Dakotah language project
Harold F. Schiffman
haroldfs at ccat.sas.upenn.edu
Thu Sep 2 14:08:46 UTC 2004
Posted on Mon, Aug. 23, 2004
School part of Dakotah language project
WATERTOWN, S.D. - Lake Area Technical Institute and Sisseton-Wahpeton
College are teaming up to preserve and teach the Dakotah language.
LATI media programmer Jason Julius and media specialist Bob Day will work
over the next year to take information gathered by SWC and make it into a
multimedia language tutorial.
Day explained that the idea was developed by SWC President William
Lonefight, who was interested in finding a partner with the resources able
to take on such a project. While touring the innovation center on the
campus of LATI, he was struck by the fact that the technology available
might be able to handle the project, Day said.
He said that SWC will do the initial end of capturing the information.
LATI will take it from there.
"They will capture their elders speaking and we will take the content and
make it into a multimedia language tutorial," Day said.
The goal is to provide some level of literacy in the language through the
program being written by Julius and Day. It contains specific imagery for
the detailed language - one which even deviates from when males and
females speak - as well as some of the different characters not included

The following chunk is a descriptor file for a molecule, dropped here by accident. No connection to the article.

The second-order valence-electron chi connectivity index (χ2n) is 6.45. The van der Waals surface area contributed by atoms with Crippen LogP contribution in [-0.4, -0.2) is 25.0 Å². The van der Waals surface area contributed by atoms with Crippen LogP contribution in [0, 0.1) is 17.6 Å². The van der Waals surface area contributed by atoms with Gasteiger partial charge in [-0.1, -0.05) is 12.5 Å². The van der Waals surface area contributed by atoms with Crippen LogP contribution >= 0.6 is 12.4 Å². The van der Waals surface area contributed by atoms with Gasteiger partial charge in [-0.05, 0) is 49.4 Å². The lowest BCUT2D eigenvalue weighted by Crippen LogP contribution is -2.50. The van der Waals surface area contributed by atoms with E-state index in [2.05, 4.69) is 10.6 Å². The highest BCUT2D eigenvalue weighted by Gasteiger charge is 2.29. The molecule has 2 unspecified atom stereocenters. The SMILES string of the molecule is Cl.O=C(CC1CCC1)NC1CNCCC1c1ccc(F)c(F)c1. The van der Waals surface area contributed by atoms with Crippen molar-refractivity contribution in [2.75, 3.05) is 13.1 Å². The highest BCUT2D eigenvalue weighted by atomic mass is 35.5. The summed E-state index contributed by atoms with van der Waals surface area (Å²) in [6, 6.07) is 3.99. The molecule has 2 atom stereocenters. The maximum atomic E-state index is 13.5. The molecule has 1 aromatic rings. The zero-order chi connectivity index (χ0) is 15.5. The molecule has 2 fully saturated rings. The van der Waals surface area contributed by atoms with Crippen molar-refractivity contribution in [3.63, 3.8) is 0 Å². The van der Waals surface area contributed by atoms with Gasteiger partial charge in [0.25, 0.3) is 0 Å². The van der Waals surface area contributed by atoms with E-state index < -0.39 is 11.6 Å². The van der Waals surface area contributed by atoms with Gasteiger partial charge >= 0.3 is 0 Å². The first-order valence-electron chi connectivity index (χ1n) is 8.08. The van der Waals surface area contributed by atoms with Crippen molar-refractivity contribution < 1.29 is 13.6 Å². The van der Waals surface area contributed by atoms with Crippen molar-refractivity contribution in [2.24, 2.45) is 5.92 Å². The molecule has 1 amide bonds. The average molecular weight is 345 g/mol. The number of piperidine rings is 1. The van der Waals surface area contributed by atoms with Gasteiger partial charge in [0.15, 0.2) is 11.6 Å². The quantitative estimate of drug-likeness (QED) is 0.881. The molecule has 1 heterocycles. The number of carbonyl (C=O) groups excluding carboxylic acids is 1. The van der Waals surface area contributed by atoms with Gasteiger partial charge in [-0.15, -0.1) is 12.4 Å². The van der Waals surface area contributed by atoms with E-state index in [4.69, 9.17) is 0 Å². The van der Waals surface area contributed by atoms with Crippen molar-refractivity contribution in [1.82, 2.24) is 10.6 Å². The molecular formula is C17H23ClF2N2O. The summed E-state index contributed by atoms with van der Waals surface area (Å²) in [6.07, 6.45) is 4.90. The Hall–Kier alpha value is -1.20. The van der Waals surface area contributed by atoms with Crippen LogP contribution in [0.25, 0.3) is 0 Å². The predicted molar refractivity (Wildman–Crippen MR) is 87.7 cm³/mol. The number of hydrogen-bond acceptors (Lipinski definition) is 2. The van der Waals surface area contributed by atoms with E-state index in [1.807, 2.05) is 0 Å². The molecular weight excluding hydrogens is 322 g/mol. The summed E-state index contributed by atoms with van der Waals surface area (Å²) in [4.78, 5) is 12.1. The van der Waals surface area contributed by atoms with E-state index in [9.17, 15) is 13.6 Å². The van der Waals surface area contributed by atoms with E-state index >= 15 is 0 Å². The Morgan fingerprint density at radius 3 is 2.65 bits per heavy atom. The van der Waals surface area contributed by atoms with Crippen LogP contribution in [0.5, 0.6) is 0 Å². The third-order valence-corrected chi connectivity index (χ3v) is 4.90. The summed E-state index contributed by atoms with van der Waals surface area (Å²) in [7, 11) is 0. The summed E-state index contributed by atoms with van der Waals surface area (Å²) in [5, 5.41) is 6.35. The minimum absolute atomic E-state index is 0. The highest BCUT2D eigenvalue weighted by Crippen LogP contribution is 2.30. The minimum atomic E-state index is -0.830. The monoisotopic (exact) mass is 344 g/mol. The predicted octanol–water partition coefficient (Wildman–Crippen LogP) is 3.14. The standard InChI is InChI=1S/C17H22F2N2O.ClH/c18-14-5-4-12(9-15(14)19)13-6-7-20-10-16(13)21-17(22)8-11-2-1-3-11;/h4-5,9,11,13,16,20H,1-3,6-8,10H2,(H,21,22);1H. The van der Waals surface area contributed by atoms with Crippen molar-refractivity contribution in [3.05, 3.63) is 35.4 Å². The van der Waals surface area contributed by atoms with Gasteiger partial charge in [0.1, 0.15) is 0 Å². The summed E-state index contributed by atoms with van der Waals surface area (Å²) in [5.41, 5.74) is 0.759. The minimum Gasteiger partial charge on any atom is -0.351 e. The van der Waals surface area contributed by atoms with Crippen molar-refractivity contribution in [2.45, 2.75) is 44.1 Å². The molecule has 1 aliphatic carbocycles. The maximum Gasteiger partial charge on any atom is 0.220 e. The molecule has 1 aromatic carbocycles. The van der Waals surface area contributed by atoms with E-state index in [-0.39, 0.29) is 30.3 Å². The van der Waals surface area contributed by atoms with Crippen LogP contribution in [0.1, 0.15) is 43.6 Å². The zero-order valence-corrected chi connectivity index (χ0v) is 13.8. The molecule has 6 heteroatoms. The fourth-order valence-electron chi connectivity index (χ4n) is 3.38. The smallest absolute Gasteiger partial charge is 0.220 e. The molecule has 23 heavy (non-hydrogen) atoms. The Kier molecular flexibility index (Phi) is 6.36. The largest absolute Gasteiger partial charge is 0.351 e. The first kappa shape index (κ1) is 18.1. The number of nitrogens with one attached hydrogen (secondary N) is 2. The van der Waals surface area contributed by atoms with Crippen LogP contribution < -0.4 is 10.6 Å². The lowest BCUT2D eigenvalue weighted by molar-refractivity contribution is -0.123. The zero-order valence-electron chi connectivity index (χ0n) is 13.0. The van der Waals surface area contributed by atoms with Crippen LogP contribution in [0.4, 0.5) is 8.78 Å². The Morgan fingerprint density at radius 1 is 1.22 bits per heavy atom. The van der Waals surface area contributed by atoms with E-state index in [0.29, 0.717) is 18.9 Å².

on a standard keyboard.
Julius is a recent computer information systems graduate from LATI who
expects to see his proficiency in Dakotah increase as he works with it on
a day-to-day basis.
"It sounded interesting to learn a language while I write a program," he
He explained that the program will largely be contained on disc, but that
with the proper computer system, it could be fully contained on the Web, a
trend LATI is becoming more a part of with Web-based classes available
through its nursing programs as well as those offered in conjunction with
the Midwest Dairy Institute.
The program is being funded through SWC. It is scheduled for one year, at
which time a review will take place and a second year is possible. Day
said the school put together an initial demonstration for SWC, taking a
laptop computer to the college, where some of the participants were able
to give an idea of how what they say will be used in the finished product.
"We looked at some other industry standards of computer-based learning
tools," Day said. "We are going to include some improvements in our
software that aren't a part of the other commonly used packages."
Day said programs like these could prove very valuable in the preservation
of the hundreds of Native American languages.
LATI director Gary Williams added that the school is pleased to be working
on a project of this importance.
"It's a great honor for Lake Area Tech to work with our Native American
friends and partner with the SWC in such a worthwhile project," he said.
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